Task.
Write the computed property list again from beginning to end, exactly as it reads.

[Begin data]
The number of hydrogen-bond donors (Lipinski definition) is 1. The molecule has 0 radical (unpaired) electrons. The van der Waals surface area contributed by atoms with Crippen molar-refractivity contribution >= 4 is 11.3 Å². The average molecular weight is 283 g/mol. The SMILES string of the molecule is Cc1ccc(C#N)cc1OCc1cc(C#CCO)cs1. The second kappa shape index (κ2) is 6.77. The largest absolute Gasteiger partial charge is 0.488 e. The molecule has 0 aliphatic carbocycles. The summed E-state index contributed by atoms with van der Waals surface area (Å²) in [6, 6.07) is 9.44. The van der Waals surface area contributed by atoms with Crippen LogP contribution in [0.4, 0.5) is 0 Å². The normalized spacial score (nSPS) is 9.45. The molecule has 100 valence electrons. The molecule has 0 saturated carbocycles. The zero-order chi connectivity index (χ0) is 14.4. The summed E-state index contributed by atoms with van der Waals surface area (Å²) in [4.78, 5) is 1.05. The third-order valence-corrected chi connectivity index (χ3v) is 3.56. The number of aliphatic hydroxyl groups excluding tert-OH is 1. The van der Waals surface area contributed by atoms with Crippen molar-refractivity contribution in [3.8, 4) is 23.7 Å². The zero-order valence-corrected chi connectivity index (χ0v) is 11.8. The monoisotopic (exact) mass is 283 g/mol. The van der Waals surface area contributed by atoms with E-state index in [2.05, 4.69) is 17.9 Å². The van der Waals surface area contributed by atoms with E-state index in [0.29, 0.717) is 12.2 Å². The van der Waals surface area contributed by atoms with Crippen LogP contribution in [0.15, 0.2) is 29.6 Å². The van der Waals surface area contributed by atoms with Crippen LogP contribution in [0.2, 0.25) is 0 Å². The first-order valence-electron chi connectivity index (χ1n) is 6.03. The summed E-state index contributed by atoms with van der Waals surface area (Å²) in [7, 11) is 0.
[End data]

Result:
The number of hydrogen-bond donors (Lipinski definition) is 1. The molecule has 0 radical (unpaired) electrons. The van der Waals surface area contributed by atoms with Crippen molar-refractivity contribution >= 4 is 11.3 Å². The average molecular weight is 283 g/mol. The SMILES string of the molecule is Cc1ccc(C#N)cc1OCc1cc(C#CCO)cs1. The second kappa shape index (κ2) is 6.77. The largest absolute Gasteiger partial charge is 0.488 e. The molecule has 0 aliphatic carbocycles. The summed E-state index contributed by atoms with van der Waals surface area (Å²) in [6, 6.07) is 9.44. The van der Waals surface area contributed by atoms with Crippen LogP contribution in [0.4, 0.5) is 0 Å². The normalized spacial score (nSPS) is 9.45. The molecule has 100 valence electrons. The molecule has 0 saturated carbocycles. The zero-order chi connectivity index (χ0) is 14.4. The summed E-state index contributed by atoms with van der Waals surface area (Å²) in [4.78, 5) is 1.05. The third-order valence-corrected chi connectivity index (χ3v) is 3.56. The number of aliphatic hydroxyl groups excluding tert-OH is 1. The van der Waals surface area contributed by atoms with Crippen molar-refractivity contribution in [3.8, 4) is 23.7 Å². The zero-order valence-corrected chi connectivity index (χ0v) is 11.8. The monoisotopic (exact) mass is 283 g/mol. The van der Waals surface area contributed by atoms with E-state index in [2.05, 4.69) is 17.9 Å². The van der Waals surface area contributed by atoms with E-state index in [0.29, 0.717) is 12.2 Å². The van der Waals surface area contributed by atoms with Crippen LogP contribution in [0.15, 0.2) is 29.6 Å². The van der Waals surface area contributed by atoms with Crippen LogP contribution in [0.2, 0.25) is 0 Å². The first-order valence-electron chi connectivity index (χ1n) is 6.03. The summed E-state index contributed by atoms with van der Waals surface area (Å²) in [7, 11) is 0.